Persecution & Criminalization of LGBTQIA+ Community In Uganda

Demands for International Engagement to Protect Queer & Trans People

Amidst escalating attacks on the LGBTQI+ community worldwide, we are witnessing alarming developments in Uganda, where on March 21, 2023, the Parliament passed a sweeping Anti-Homosexuality Act with astonishing speed. It is presently awaiting signature by Ugandan President Yoweri Museveni.

During their discussion of anti-LGBTQI+ policies like this Anti-Homosexuality Act, various Ugandan government officials have made egregious statements about LGBTQI+ people; some have gone so far as to say that homosexuality is ‘a cancer’ in the nation. Other parliamentarians like MP Asuman Basalirwa have completely dismissed Uganda’s human rights obligations to queer and trans citizens, stating that “homosexuality is a human wrong that offends the laws of Uganda.” In 2014, President Museveni commissioned a group of Ugandan scientists to study whether homosexuality is a ‘learned’ choice or an ‘abnormality’ that one is born with. The legislative history of the current Anti-Homosexuality Act indicates wide support for these disturbing and dehumanizing ideologies. The passage of this draconian legislation, which mirrors similar laws being proposed in Ghana and Kenya, is part of a well-organized, decades-long effort influenced by anti-gay extremists to limit the ability of LGBTQI+ Africans to self-determine and affirm both their gender identities and sexual orientations.

Uganda’s first attempt in 2013 at enshrining discrimination against the LGBTQI+ community was met with fierce international opposition, which dubbed the legislation the “Kill the Gays” bill because it initially prescribed the death penalty as punishment for homosexuality. The Ugandan High Court ultimately overturned the law on a technicality, leaving the door open for renewed attacks. Since last year, the volume of anti-LGBTQI+ sentiment has once again reached a fever pitch, permeating a wide range of institutions in Uganda, from the judiciary and the police to the legislature and executive offices. In 2022, the Ugandan NGO Bureau issued a report investigating the activities of prominent human rights organizations that support the LGBTQI+ community, and seeking to scrutinize the activities of almost two dozen other civil society organizations. The Bureau has since forced such organizations as Sexual Minorities Uganda (SMUG) to shut down due to their work “promoting the normalisation of same sex relations.” A large swath of other civil society organizations may also be criminalized under the purview of the Anti-Homosexuality Act if it is signed into law.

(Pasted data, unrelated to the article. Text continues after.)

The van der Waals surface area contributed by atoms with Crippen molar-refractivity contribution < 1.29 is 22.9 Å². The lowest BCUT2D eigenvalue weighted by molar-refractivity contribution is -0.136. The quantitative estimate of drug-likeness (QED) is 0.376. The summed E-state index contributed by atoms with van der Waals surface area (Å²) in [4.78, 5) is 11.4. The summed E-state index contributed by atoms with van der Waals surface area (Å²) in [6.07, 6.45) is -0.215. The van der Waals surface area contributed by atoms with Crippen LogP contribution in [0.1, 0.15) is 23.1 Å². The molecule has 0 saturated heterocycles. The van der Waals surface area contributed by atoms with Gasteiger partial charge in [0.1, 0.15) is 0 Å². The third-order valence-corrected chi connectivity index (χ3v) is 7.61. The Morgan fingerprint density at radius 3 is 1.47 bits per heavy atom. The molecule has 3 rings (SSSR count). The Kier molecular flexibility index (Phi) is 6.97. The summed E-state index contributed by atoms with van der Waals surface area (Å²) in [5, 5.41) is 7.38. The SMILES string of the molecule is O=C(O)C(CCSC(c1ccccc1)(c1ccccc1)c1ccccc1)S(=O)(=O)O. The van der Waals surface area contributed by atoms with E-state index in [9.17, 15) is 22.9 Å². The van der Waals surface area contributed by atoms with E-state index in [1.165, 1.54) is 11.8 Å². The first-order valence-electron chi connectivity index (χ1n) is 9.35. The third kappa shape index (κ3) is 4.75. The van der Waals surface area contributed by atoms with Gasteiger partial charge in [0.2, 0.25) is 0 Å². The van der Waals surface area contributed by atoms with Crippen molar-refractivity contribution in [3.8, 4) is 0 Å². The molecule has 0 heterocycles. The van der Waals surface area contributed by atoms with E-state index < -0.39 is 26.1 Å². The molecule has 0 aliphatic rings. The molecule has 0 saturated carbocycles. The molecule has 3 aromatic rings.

A failure of the international community to respond with speed to the legislation and the broader environment of violence against Uganda’s LGBTQI+ community would constitute complicity in the violation of human rights of queer and trans people globally. The global community will effectively condemn LGBTQI+ communities in Uganda to socioeconomic precarity, continued discrimination, state-sanctioned violence, and open the door to such violations in other countries considering similar legislation.


International human rights law offers clear protections for the most marginalized members of our community to live freely with dignity, without fear of persecution, discrimination, or arbitrary arrest. Human rights defenders are also protected to do their work, to gather, to organize, to protest injustice and promote equality for all.1 The Anti-Homosexuality Act is a blatant violation of Uganda’s human rights obligations that threatens the lives and well-being of the LGBTQI+ community, as well as human rights defenders. Key provisions of the unlawful act include:

  • Criminalization of consensual sex and even intimacy between people of the same gender
  • Imprisonment of 2-5 years for those found guilty of “promotion of homosexuality” 
  • Imprisonment of 2 years for those found guilty of “aiding and abetting homosexuality” 
  • Designation of HIV-positive status as an aggravating factor
  • Criminalization of any gender identity or expression outside of the binary of male or female


  • Issue an immediate and unequivocal statement condemning the law and the anti-LGBTQI+ environment from which it emerged, including comparable political climates of queer and trans antagonism across the globe.
  • Consider sanctions and visa bans against primary decision makers, parliamentarians, and government officials in Uganda who have promoted this Anti-Homosexuality Act.
  • The U.S. government should launch an interagency review led by the National Security Council (NSC) of the United States’ bilateral relationship with Uganda to develop a new governmental response to the assault on the rights of LGBTQI+ citizens if the Anti-Homosexuality Act is signed into law by the President of Uganda.
  • All implicated states should redirect aid out of Uganda if the Anti-Homosexuality Act is signed into law by the Ugandan President.
  • All implicated states should pause salary disbursements to the Ugandan ministry of health officials who act on anti-LGBTQI+ sentiment through the encouragement of discriminatory medical care and neglect of the LGBTQI+ community in Uganda.

[1] See key international human rights standards guaranteeing the right to safety for LGBTQI+ persons: on the right to security in general (right to life), state human rights obligations, self-determination, freedom of thought, freedom of opinion and expression, freedom of religion, the right to marry and found a family, the right to have equal protection under the law, and the right to associate and assemble freely see Universal Declaration of Human Rights (UDHR) 1948 and the International Covenant on Civil and Political Rights (ICCPR) 1966, Arts. 2.1, 3, 6.1, 9, 16, 18, 19, 21, 22, 23, 26.


Last modified 

April 5, 2023